Against Eliot Spitzer as Olbermann's Replacement


Though I'm on the same side of most big issues as Keith Olbermann, I've never been a fan. His belligerent self-certainty is great for preaching to the choir, but it complicates the winning of converts. No doubt it also complicates life for his bosses. On both of those grounds I won't complain about his ouster from Current TV.

Instead I'll complain about his replacement, Eliot Spitzer. It isn't so much the prostitution scandal, though in an ideal world that might have counted against him. My bigger problem is this: If Current TV is going to anoint a guy to carry the progressive banner, couldn't they check out his foreign policy positions as well as his domestic policy positions?

Granted, Spitzer's foreign policy views aren't well articulated, because he's never had a job that involved foreign policy. So all we have to go on is isolated bits of evidence. But they're not encouraging.

First, he supported the Iraq War. Of course, lots of liberals supported the Iraq War. But Spitzer's state Democratic Party opposed it (as did his intra-party rival, Andrew Cuomo). And, anyway, once the war turned out to be a disaster, shouldn't that lower the stock of pundits who supported it, and raise the stock of those who opposed it?

Second is Spitzer's performance as a guest host on MSNBC right after Israel's lethal Gaza flotilla raid. I'm not talking so much about the fact that he defended the raid itself (though that certainly wasn't the reflex most liberal commentators evinced). After all, the legal issues involved were complicated, and you could make the case that--leaving aside the morality or wisdom of the raid--Israel didn't violate international law. I'm talking mainly about Spitzer's attitude toward the thing that prompted the flotilla--Israel's blockade of Gaza, which had been going on for years, giving Spitzer plenty of time to develop a well-informed position on it.

As you'll see in the clip below, Spitzer not only seems sympathetic to the blockade; in keeping with right-wing talking points, he makes it sound as if the basic purpose of the blockade is to keep weapons out of the hands of Hamas. In truth, the blockade--especially at the time Spitzer spoke, before it was eased in the wake of the raid--was out-and-out economic strangulation. It not only targeted a vast array of non-military items, including foodstuffs; it suppressed Gaza's exports as well. All of this helps explain why the Gaza blockade isn't something that has divided liberals the way the Iraq War did. In fact, though there must be a few liberal pundits who would defend the Gaza blockade, I don't recall ever hearing one do so. But Spitzer sure sounds sympathetic to the blockade in this exchange with Glenn Greenwald right after the flotilla raid:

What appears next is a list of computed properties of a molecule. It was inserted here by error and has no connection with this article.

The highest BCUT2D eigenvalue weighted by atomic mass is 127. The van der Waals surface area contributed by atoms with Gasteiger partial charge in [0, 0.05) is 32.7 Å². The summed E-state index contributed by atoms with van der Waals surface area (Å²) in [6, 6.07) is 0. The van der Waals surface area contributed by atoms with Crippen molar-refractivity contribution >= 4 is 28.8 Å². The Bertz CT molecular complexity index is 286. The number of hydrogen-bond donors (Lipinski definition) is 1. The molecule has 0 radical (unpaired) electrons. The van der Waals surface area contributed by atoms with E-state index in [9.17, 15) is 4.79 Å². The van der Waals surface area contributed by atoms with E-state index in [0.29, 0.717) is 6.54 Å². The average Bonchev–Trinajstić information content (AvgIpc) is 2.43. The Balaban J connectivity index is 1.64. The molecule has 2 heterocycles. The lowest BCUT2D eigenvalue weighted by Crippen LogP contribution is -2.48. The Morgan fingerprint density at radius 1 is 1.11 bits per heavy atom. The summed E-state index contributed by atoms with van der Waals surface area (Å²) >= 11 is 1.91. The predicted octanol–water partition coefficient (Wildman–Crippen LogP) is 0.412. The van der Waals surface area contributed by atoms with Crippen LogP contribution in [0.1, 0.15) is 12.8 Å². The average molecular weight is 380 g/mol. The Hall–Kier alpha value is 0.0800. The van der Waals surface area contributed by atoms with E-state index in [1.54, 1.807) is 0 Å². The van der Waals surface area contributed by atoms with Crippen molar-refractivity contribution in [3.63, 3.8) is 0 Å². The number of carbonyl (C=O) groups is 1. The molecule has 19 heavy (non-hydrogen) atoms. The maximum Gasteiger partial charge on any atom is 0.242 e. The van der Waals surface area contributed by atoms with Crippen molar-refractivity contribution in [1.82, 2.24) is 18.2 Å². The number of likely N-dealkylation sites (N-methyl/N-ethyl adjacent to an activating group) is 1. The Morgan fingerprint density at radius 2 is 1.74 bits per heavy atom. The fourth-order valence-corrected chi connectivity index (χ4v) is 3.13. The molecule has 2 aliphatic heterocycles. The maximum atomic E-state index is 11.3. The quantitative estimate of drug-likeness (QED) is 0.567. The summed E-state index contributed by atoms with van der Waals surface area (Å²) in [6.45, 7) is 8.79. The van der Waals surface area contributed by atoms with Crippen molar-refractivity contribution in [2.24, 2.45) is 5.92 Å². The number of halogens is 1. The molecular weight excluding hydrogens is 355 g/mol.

You might be tempted to give Spitzer credit for at least having Greenwald on the show--but not after you read Greenwald's account of how Spitzer stacked the deck against him. Spitzer not only scheduled two supporters of the raid before Greenwald's appearance--he brought one of them back on to rebut Greenwald after Greenwald's appearance was over.

I can see the appeal of Spitzer to the people at Current TV. As a trained lawyer, he can vigorously cross examine guests. But if they want a trained lawyer who will cross-examine guests from the left rather than the right, I'd nominate somebody else. Maybe Glenn Greenwald?

[Update: The alert Chris Shea (@cshea4) tweets "But if goal is to minimize impact of Spitzer's views, wouldn't you *want* to see him sign an exclusive deal w/Current?" He makes a good point...]

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Robert Wright is the author of, most recently, the New York Times bestseller The Evolution of God and a finalist for the Pulitzer Prize. He is a former writer and editor at The Atlantic. More

Wright is also a fellow at the New America Foundation and editor in chief of His other books include Nonzero, which was named a New York Times Book Review Notable Book in 2000 and included on Fortune magazine's list of the top 75 business books of all-time. Wright's best-selling book The Moral Animal was selected as one of the ten best books of 1994 by The New York Times Book Review.Wright has contributed to The Atlantic for more than 20 years. He has also contributed to a number of the country's other leading magazines and newspapers, including: The New Yorker, The New York Times Magazine, Foreign Policy, The New Republic, Time, and Slate, and the op-ed pages of The New York Times, The Washington Post, and The Financial Times. He is the recipient of a National Magazine Award for Essay and Criticism and his books have been translated into more than a dozen languages.

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